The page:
"All happy families are alike; each unhappy family is unhappy in its own way.” -Leo Tolstoy, Anna Karenina
Sometimes things just are not what they were at the beginning of the relationship. Things change, people change, events happen all of which can put a strain on a relationship. Deciding to terminate a relationship can be a fearful and emotional decision to make and is a major life event, often filled with the complexities of dividing up a household. Whether you are contemplating a divorce/dissolution or are in the process of needing representation in a pending divorce, we can help you understand your rights and work through ensuring that you are treated fairly. We strive to work toward negotiated solutions whenever possible to try to avoid costly and stressful litigation, however in some cases litigation may be the only course of action. We will discuss your individual situation and outcome potential to help you decide the direction we take.
A dissolution of marriage is a non-adversarial proceeding to legally end a marriage. The parties file a joint petition with the court, requesting that the court review and approve the separation agreement that they have entered into. The separation agreement is a legally binding agreement that resolves the relevant issues in terminating the marriage such as division of real and/or personal property, allocation of marital debt, custody and allocation of parental rights and responsibilities, spousal support and child support.
In order to use the dissolution procedures, the parties have to reach complete agreement on all of these issues. A dissolution generally takes between 30 and 90 days to complete depending on the court and avoids conflict and confrontation, is significantly less expensive, and the parties can be relatively sure of the final outcome.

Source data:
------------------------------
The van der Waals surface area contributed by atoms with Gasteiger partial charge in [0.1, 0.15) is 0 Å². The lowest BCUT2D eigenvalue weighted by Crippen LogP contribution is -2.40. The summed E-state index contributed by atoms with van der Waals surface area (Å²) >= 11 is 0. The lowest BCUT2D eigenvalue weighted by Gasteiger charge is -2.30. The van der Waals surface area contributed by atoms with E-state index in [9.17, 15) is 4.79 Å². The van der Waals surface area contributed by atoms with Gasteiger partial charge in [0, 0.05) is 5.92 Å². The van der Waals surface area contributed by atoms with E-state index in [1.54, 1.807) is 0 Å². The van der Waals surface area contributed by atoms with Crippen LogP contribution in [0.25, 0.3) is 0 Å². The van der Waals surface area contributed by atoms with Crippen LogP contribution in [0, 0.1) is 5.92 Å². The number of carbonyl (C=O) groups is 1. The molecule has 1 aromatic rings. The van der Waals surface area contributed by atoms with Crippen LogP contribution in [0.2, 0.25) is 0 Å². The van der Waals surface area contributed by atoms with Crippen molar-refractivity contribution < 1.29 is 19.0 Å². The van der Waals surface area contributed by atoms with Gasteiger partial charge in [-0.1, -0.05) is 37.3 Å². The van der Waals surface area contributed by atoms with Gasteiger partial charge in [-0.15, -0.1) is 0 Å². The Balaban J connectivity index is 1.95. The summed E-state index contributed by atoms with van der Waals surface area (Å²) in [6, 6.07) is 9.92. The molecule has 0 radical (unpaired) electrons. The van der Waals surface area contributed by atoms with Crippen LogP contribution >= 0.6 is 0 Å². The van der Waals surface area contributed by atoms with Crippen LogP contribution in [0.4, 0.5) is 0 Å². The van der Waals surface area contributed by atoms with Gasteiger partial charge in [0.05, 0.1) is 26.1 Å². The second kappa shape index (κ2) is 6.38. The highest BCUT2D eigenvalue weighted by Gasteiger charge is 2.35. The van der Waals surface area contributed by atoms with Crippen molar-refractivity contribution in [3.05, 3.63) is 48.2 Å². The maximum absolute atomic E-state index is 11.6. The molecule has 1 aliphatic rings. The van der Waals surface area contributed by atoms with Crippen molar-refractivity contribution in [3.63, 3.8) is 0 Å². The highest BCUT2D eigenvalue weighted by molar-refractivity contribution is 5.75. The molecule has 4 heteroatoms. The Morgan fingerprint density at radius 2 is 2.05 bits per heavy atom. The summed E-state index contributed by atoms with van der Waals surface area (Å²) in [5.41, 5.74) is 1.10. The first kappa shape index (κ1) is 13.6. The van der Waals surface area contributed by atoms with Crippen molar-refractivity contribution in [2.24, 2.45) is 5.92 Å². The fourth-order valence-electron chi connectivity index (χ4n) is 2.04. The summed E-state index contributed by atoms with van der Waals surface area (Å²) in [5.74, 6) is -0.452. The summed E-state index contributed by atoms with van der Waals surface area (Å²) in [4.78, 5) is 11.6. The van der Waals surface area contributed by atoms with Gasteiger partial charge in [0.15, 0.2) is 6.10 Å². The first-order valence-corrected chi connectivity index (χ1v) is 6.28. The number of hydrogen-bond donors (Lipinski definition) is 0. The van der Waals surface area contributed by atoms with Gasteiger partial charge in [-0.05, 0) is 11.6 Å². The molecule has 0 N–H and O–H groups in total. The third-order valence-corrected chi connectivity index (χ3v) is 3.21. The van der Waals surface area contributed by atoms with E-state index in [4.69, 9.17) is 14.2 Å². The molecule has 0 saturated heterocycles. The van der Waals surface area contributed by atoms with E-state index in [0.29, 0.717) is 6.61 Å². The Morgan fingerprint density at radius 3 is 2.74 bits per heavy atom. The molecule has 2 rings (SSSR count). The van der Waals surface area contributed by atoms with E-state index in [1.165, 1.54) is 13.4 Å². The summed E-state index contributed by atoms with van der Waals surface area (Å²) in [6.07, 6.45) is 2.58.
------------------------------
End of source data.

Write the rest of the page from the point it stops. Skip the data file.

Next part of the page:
While the parties are agreeing to everything in the dissolution process, we can only represent one party in the proceeding.
Divorce in Ohio can be either a no-fault or fault divorce. In Ohio a no fault divorce is filed when a party alleges incompatibility as the ground for divorce. If the other party denies incompatibility, the divorce must proceed on a fault ground. Grounds for a fault divorce include: bigamy, willful absence of the other party for more than one year, adultery, extreme cruelty, fraudulent contract, living separate and apart for more than one year.
Ohio is an equitable distribution state, this means that the court will divide marital property equitably between the two parties. Separate property is not subject to division--this includes property that each spouse had before the marriage, inheritances or gifts given only to one spouse, and separate property as agreed to in a prenuptial agreement. Retirement assets, pensions, military benefits, etc. are considered marital property and are subject to division, however in some instances portions of these may be considered separate property.
Depending on various factors, the court may grant either spouse an award of spousal support. These factors include the parties' respective incomes and earning abilities, the duration of the marriage, and the standard of living established during the marriage. The court may also determine that one spouse’s earning capacity has been diminished or lost because of marital responsibilities, and award spousal support accordingly. Support may be awarded in lump sum or as monthly payments. Spousal support in most instances is for a defined term but in some instances can be for the rest of the recipients life. Ohio does not use a formula for defining spousal support and a thorough review of each parties pre/post marital income is needed to determine the likely range of a spousal support award.